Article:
No need to speak, the doctor can read your mind

Behind the scenes of the film "The Diving Bell and the Butterfly", which tells the story of Jean-Dominique Bauby, a ...

Behind the scenes of the film "The Diving Bell and the Butterfly", which tells the story of Jean-Dominique Bauby, a French actor and author who suffered from locked-in syndrome and wrote a memoir by blinking with his left eye.

Scientists have developed mind-reading technology that can understand people's thoughts without the need for them to speak or even move.

The new non-invasive technology, which is able to interpret answers to questions by detecting changes of blood oxygen levels in the brain, offers the possibility that patients paralysed by injuries, motor-neurone diseases and a range of other conditions will be able to communicate again.

In a pioneering experiment, four people who were incapable of moving their eyes, were able to respond with "yes" or "no" answers.

On seven out of 10 occasions the patients said they were happy despite their condition, which requires round-the-clock care.

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In one case, a family requested that the researchers ask one of the participants whether he would agree for his daughter to marry her boyfriend. The answer was "No" nine times out of 10.

"The striking results overturn my own theory that people with complete locked-in syndrome are not capable of communication," said Professor Niels Birbaumer, from the Wyss Center for Bio and Neuroengineering in Geneva.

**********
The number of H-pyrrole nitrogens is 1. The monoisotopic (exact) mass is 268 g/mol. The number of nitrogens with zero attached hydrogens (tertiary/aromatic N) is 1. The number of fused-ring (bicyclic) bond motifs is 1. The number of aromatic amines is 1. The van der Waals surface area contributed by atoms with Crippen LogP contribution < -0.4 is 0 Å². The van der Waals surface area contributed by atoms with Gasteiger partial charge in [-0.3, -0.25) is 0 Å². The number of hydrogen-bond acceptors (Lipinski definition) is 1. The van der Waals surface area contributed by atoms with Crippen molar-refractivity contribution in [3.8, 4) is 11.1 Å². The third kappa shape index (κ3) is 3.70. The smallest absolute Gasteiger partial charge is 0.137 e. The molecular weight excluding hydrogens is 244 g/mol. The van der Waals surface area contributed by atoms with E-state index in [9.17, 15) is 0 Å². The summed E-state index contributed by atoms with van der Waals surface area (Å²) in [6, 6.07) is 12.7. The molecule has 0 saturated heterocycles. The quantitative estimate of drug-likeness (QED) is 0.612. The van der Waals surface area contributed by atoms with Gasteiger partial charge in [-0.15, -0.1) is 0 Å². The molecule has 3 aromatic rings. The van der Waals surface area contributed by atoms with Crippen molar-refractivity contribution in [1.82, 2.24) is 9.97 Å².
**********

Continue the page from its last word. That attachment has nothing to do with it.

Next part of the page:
"If we can replicate this study in more patients I believe we could restore useful communication in completely locked-in states for people with motor neuron diseases."

Locked-in syndrome is classified is having mental awareness but complete paralysis except for up and down eye movements and blinking. In such cases, patients can communicate using simple blinking systems.

However if all eye movements are lost, as in the case of patients in the study, the condition is referred to as complete locked-in syndrome.

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But the new device was able to pick up the changes happening in the brain and read thoughts. All four patients were suffering from ALS - a progressive motor neuron disease that leads to complete destruction of the part of the nervous system responsible for movement.

Scientists asked questions which they already knew the answer to, such as "Your husband's name is Joachim?'"

One of the patients Kerstin Wirth, 26, of Leverkusen in Germany, was diagnosed with juvenile ALS (Lou Gehrig's disease) and within just four years was in a completely locked-in state. But she was able to confirm that her mother's name was Margit and say that she still felt happy with her life.

The researchers said they were amazed to find that all the participants reported being happy most of the time.

Prof Birbaumer added: "All four had accepted artificial ventilation in order to sustain their life when breathing became impossible so, in a sense, they had already chosen to live. As long as they received satisfactory care at home, they found their quality of life acceptable."

The research was published in the journal PLOS Biology.

 - The Telegraph


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